Yes. There are two ways around that right now.
The first way is to perform the monthly update using telemedicine. There is no requirement that this evaluation must be performed via a face-to-face visit. On March 17, CMS announced that CPT 99201-99215 can be submitted when providing these services remotely throughout the duration of the public health emergency. If all of the requirements in that announcement are met, the physician must provide the clinical information that demonstrates the necessity which can be accomplished using video/pictures.
The second way is completing the standard monthly eval “unless there is documentation which justifies why an evaluation could not be done within this timeframe.” If a patient needs surgical dressings during a public health emergency but this evaluation is not possible, given this guidance, it can be excluded if there is documentation explaining why. The doctor could document:
“Monthly eval was not performed due to the Public Health Emergency Declaration in response to the COVID-19 crisis. The risks and benefits of performing this eval were weighed, and in this case, under current CDC guidelines, the potential risks of having a face-to-face encounter with this patient outweighed the potential benefits. Therefore, a monthly eval of the wound was not performed. I feel comfortable ordering additional supplies in the absence of evaluating their wound given the circumstances.”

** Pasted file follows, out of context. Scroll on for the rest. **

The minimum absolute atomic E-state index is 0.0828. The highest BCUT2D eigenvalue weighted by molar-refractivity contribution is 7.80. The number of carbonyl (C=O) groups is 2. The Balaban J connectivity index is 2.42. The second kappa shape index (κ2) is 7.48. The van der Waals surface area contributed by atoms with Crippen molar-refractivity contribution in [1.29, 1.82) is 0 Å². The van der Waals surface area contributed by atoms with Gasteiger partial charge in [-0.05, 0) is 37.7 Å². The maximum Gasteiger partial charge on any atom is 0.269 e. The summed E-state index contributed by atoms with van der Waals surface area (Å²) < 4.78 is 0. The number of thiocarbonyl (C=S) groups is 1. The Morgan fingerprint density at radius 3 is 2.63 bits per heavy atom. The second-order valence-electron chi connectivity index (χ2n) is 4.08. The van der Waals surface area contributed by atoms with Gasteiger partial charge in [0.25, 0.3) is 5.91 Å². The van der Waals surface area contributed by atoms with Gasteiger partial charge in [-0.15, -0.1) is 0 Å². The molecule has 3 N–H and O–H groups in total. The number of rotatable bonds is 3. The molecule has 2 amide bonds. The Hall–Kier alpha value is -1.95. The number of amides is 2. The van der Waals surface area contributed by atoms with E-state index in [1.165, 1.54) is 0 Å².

The corresponding policy article passage reads:
Clinical information, which demonstrates that the reasonable and necessary requirements in the policy regarding the type and quantity of surgical dressings provided, must be present in the beneficiary’s medical records. This information must be updated by the treating practitioner (or their designee) on a monthly basis. This evaluation of the beneficiary’s wounds(s) is required unless there is documentation in the medical record which justifies why an evaluation could not be done within this timeframe and what other monitoring methods were used to evaluate the beneficiary’s need for ongoing use of dressings.